Blake Hutchison: Great question. , so first, and for. Buyers do look for profitable assets. And so let's just define profitability in its most basic terms.
We're looking at net profit numbers here. So that is [00:07:00] basically with the exception of what you might pay yourself, , which we can remove from the profit and loss statement. For the purposes of understanding the true performance of the business, they are looking at, , revenue minus expenses equals more than one.
They're looking for profitable assets, and that's because they are buying them as an investment. So I'm either buying them, buying an asset because I want it to be my next job. So it has to pay me a salary, which means it must be profitable. or I'm buying an asset because I believe it compliments an existing portfolio strategy that I have.
In which case, seasoned acquisition entrepreneur, or I'm buying an asset because I'm an institutional. And I buy a blog that's got lots of traffic that's profitable on ad sense, but I believe that if I deploy my own ad sales team, I can outpace ad sense, , and therefore get a greater return on investment.
So the first, , answer to your question is, , I'm looking at profitability. clearly I also look at operational costs. if you, have. A very expensive way of producing content. that's good to disclose actually, because it shows that , there's not only quality is a factor of performance.
, but , [00:08:00] it could also give buyers an impression of ways to optimize cost and potentially reduce cost. So that's a really good thing to be transparent and you don't know which, way a buyer will perceive. , the other thing is traffic and the way in which you acquire that traffic.
So buyers will always, put a greater emphasis on organic and direct traffic. And the reason being is it's more profitable traffic typically. that's not to say that a good e-commerce operator will dismiss something that spends money to make money. Of course not. If you can actually prove over time that you are less reliant on huge amounts of ad spend because you've got strong repeat purchase, a low refund rate, and a high AOV average order value.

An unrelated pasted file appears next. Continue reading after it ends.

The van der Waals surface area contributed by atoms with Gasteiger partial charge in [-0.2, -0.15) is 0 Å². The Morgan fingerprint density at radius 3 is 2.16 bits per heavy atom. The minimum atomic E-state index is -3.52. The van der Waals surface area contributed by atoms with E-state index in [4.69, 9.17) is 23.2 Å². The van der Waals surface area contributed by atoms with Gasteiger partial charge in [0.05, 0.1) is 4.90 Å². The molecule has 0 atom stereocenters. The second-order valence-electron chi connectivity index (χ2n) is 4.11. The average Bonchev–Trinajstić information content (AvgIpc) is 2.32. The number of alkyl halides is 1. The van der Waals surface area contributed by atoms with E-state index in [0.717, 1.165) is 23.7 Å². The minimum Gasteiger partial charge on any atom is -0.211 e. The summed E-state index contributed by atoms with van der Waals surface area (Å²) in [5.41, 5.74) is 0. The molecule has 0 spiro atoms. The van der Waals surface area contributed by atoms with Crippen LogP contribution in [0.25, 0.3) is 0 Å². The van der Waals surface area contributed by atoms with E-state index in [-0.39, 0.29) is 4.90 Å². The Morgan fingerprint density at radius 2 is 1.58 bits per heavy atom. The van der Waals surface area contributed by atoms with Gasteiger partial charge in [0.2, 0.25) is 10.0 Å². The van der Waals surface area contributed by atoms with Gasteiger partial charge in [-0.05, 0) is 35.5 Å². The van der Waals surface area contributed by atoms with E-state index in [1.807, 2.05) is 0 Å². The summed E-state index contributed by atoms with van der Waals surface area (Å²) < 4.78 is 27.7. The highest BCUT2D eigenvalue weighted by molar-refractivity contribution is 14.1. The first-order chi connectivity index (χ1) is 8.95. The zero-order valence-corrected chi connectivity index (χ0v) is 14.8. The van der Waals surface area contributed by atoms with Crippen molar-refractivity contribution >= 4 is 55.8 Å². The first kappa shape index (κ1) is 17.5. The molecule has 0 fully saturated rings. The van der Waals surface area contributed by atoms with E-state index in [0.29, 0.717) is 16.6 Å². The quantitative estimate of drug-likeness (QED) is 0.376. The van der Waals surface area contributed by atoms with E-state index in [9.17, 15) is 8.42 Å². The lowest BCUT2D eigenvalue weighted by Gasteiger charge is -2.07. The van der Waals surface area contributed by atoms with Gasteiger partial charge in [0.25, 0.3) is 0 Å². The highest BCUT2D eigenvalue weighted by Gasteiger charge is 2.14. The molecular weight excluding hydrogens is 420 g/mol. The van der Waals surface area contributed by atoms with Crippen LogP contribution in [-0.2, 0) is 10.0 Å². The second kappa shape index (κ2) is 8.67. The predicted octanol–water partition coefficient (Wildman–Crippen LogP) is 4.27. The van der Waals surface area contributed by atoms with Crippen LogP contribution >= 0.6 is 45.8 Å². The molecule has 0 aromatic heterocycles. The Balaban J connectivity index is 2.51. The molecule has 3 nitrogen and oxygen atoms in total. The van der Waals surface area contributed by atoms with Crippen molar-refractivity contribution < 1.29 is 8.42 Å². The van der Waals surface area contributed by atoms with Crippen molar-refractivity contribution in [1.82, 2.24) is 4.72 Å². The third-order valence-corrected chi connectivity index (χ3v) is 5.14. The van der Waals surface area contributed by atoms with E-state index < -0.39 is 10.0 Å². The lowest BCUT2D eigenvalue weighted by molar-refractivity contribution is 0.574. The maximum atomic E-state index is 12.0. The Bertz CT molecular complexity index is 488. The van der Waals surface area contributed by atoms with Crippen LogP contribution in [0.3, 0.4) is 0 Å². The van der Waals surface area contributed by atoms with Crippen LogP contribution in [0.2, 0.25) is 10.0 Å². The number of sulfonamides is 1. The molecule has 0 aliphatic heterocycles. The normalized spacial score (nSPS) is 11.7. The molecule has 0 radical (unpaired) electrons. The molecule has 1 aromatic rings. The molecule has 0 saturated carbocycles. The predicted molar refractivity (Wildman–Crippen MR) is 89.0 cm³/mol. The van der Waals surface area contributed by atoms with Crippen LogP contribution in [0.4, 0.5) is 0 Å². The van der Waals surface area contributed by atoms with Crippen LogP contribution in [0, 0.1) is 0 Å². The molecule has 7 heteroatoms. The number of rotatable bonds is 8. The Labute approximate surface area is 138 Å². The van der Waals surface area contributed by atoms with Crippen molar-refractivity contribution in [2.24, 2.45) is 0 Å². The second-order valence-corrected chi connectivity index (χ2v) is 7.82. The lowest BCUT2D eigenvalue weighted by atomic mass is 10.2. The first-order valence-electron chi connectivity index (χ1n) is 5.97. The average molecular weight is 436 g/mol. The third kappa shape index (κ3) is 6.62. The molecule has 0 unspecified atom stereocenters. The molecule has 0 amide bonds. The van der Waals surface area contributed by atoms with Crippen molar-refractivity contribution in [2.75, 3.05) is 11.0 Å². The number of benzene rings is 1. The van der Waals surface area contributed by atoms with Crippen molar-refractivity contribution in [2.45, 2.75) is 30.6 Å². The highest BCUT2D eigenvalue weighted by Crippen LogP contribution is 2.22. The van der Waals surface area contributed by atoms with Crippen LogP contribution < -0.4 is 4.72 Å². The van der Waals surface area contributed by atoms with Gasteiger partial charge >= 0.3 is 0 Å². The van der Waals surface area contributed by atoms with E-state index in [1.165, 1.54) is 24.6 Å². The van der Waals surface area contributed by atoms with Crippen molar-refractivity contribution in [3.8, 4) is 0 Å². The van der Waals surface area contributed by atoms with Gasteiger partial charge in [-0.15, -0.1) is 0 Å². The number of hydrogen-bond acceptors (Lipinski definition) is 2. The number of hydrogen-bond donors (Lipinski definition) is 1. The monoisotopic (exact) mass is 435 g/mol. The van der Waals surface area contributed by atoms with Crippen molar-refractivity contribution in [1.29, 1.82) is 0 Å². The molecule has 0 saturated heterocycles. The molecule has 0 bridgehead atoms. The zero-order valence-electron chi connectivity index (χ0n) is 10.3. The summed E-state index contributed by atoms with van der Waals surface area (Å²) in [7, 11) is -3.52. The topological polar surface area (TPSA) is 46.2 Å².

Those are things which are gonna appeal. , buyers love high average order value. it appeals to the unit economics so anyone who has unit economics framework for assessing the quality of a. , they will love a high AOV business because it tends to mean there's enough money left over to pay everyone and afford to acquire new customers.
, that's a very broad way of answering your question. Okay,
Claus Lauter: now selling a digital asset, , [00:09:00] digital real estates like selling a house. it's not only the house, there's a lot of things that come with it. Now, for a digital asset, you're not selling only a domain, which I think a lot of people think when you're selling something.
So there's a lot of other moving parts in there. What do you need to think about or what would be the package in a perfect world scenario that a buyer is interested in?
Blake Hutchison: Anything they believe derives value for the business. So let's go through those things. The domain, certainly. Yes. , the brand. Yes.
The reputation. So that is the history, the customer database, all of the data and analytics around that customer database. The Historical trading revenue is acquired so that they can continue to farm that existing incumbent user base. all the brand assets, the social media accounts, and the followings as a result.
if there is anything proprie. They will be acquiring that too. if it's drop ship, there's often not anything proprietary, but in that case they might be, [00:10:00] acquiring the supply contracts you have. , if there's something proprietary like the designs, perhaps you put unique designs on t-shirts, they are acquiring the designs and that is factored in as an asset that needs to be transferred to the owner at the point of sale.